Grey PloverPluvialis squatarolaAnabsolute ‘stonker’ of a bird in breeding plumage but doesn’t pack quite the punch in its non-breeding garb. It does however retain its black-armpits which are its diagnostic feature.
KnotCalidris canutusAnother bird whose non-breeding plumage is a far cry from its brick red breeding plumage; grey all over but beatufilly marked if you can get close enough to observe them.
CurlewNumenius arquataWe had many Curlew in the bay near our camp site and their calls in the night are hauntingly beautiful. All birds observed were on the coast and birds were seen on most days.
DunlinCalidris alpinaAnother bird that is difficult to separate from Sanderling, Knot and Grey Plover in winter but if you look closely enough its size and bill shape give it away. Just one small group on the beach on day three.
Canada GooseBranta canadensisA big. bold as brass goose and now probably the most common ‘resident’ goose. Mostly seen around harbours.
Brent Goose (Dark Bellied)Branta berniclaThree birds seen flying through on day three – lovely small geese and these were close enough to identify as ‘dark bellied’ variants (There are also pale bellied variants).
RedshankTringa totanus‘The sentinel of the marsh’ – Another wader with a far carrying and haunting call. Long legs that are more bright orange than red but easily identified by call or visually.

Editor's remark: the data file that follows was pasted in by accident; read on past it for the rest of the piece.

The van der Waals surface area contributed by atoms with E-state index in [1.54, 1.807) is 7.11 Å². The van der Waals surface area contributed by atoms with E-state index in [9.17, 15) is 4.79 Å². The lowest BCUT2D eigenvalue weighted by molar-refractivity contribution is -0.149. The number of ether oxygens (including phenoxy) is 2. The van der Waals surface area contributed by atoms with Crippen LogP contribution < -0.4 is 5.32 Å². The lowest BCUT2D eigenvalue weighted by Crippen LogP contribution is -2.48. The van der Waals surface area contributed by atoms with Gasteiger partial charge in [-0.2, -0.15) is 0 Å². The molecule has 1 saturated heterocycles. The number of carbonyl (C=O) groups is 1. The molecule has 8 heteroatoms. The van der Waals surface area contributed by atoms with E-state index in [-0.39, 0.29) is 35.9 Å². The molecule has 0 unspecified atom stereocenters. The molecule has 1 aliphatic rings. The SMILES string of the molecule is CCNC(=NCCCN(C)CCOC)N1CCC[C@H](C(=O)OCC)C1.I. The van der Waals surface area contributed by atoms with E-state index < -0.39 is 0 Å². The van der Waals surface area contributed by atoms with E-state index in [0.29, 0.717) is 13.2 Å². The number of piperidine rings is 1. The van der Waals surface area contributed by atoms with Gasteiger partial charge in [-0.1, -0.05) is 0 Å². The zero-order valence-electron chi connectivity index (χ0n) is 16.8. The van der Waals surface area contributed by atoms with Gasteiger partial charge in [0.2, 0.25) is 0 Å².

CootFulica atraOnly a couple of birds seen on an inland lake.
MoorhenGallinula chloropusOften see far from water which makes sense when you consider their name. Single birds seen half a dozen times across the island in areas where there were likely ponds or ditches in close proximity.
Ringed PloverCharadrius hiaticulaTwo small flocks moving south along the beach on day three with some of the birds still sporting the remains of their ‘bandit’ like masks and orange based bill.
Song ThrushTurdus philomelosJust the one bird seen on the last day as it flew across our path to give a fleeting view.
RedwingTurdus iliacusTwo birds seen on day four as they worked their way down a row of hawthorns alongside the footpath.
Blue TitCyanistes caeruleusBirds seen at various locations across the island in areas with trees and large shrubs.
MallardAnas platyrhynchosAll sightings were on the sea which is not my experience back on mainland UK where a Mallard on the sea is an unusual sight.
Birds observed with a positive ID – Some images below (not from this trip).

Mammals and Fish

Common NameSpecies NameNotes / Comments
Grey SealHalichoerus grypusViewed from a distance on day one and two with mothers and pups seen in several inaccessible coves. On days three and four as we walked along the beach we were almost always being watched from close quarters by inquisitive individuals.